As a result, IT and business leaders around the world are quickly coming to the realization that they need to stop gazing at their own navels, and are recognizing the multifaceted benefits of exogenous data — data from partners, suppliers, customers, social media, open data, syndicated data, and even harvested web content. Curating all this information involves first identifying who’s got what, then determining how to assess its economic potential. Then having the chops to improve marketing and sales, improve business performance, reduce risks, develop new products and services, and/or license, barter or trade the data with others.
So smart technology companies with a legacy of hardware, software and/or services will be furiously forming alliances with or looking to acquire data brokers and other purveyors of highly monetizable information.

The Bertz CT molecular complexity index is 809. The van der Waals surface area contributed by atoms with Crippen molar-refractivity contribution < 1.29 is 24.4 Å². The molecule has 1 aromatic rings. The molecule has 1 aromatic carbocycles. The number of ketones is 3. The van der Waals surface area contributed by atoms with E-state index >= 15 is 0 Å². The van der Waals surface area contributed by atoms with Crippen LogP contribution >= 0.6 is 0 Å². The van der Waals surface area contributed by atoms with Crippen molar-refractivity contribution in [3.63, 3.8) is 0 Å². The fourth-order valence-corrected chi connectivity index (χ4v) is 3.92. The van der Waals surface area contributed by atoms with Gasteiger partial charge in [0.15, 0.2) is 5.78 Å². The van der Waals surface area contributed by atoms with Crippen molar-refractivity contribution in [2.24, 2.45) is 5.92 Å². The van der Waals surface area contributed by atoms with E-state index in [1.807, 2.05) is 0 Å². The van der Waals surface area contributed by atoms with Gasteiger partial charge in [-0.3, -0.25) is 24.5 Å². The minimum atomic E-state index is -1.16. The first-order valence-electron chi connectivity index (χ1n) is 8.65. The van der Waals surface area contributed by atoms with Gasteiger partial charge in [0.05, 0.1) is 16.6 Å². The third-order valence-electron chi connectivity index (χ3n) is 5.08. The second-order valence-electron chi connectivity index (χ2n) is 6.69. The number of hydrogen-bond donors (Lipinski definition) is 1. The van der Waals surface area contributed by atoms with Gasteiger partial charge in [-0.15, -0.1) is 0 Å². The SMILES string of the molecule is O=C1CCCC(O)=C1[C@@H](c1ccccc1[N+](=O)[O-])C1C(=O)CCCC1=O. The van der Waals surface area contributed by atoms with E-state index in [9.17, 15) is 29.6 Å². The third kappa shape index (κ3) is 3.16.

As our Gartner colleague Tom Austin quipped recently: “In a world of smart machines, content is the new code base.”
- Contributing to this blog were Gartner analysts Merv Adrian and Jenny Sussin.
(About the author: Doug Laney is a research vice president for Gartner Research, where he covers business analytics solutions and projects, information asset valuation and management, big data strategy, and data governance-related issues. This post originally appeared on his Gartner blog, which can be viewed here)